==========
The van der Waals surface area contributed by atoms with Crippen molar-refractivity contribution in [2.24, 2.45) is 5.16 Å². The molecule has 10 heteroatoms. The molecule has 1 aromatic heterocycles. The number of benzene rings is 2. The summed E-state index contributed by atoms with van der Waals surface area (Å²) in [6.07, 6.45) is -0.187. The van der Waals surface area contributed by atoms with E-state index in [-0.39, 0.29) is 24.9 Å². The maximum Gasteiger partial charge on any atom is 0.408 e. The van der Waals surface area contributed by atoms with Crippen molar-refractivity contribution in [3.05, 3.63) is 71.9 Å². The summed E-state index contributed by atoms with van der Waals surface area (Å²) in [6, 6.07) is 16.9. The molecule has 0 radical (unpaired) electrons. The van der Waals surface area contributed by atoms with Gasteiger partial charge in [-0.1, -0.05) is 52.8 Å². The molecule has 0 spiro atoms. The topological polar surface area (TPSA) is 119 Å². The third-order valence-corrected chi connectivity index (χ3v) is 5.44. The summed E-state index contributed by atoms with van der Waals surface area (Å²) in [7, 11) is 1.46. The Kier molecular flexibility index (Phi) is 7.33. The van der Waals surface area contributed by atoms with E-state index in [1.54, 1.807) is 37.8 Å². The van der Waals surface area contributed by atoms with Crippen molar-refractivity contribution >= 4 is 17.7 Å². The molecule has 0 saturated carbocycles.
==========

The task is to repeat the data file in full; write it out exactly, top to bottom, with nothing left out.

The van der Waals surface area contributed by atoms with Crippen molar-refractivity contribution in [2.24, 2.45) is 5.16 Å². The molecule has 10 heteroatoms. The molecule has 1 aromatic heterocycles. The number of benzene rings is 2. The summed E-state index contributed by atoms with van der Waals surface area (Å²) in [6.07, 6.45) is -0.187. The van der Waals surface area contributed by atoms with E-state index in [-0.39, 0.29) is 24.9 Å². The maximum Gasteiger partial charge on any atom is 0.408 e. The van der Waals surface area contributed by atoms with Crippen molar-refractivity contribution in [3.05, 3.63) is 71.9 Å². The summed E-state index contributed by atoms with van der Waals surface area (Å²) in [6, 6.07) is 16.9. The molecule has 0 radical (unpaired) electrons. The van der Waals surface area contributed by atoms with Gasteiger partial charge in [-0.1, -0.05) is 52.8 Å². The molecule has 0 spiro atoms. The topological polar surface area (TPSA) is 119 Å². The third-order valence-corrected chi connectivity index (χ3v) is 5.44. The summed E-state index contributed by atoms with van der Waals surface area (Å²) in [7, 11) is 1.46. The Kier molecular flexibility index (Phi) is 7.33. The van der Waals surface area contributed by atoms with E-state index in [1.54, 1.807) is 37.8 Å². The van der Waals surface area contributed by atoms with Crippen molar-refractivity contribution >= 4 is 17.7 Å². The molecule has 0 saturated carbocycles.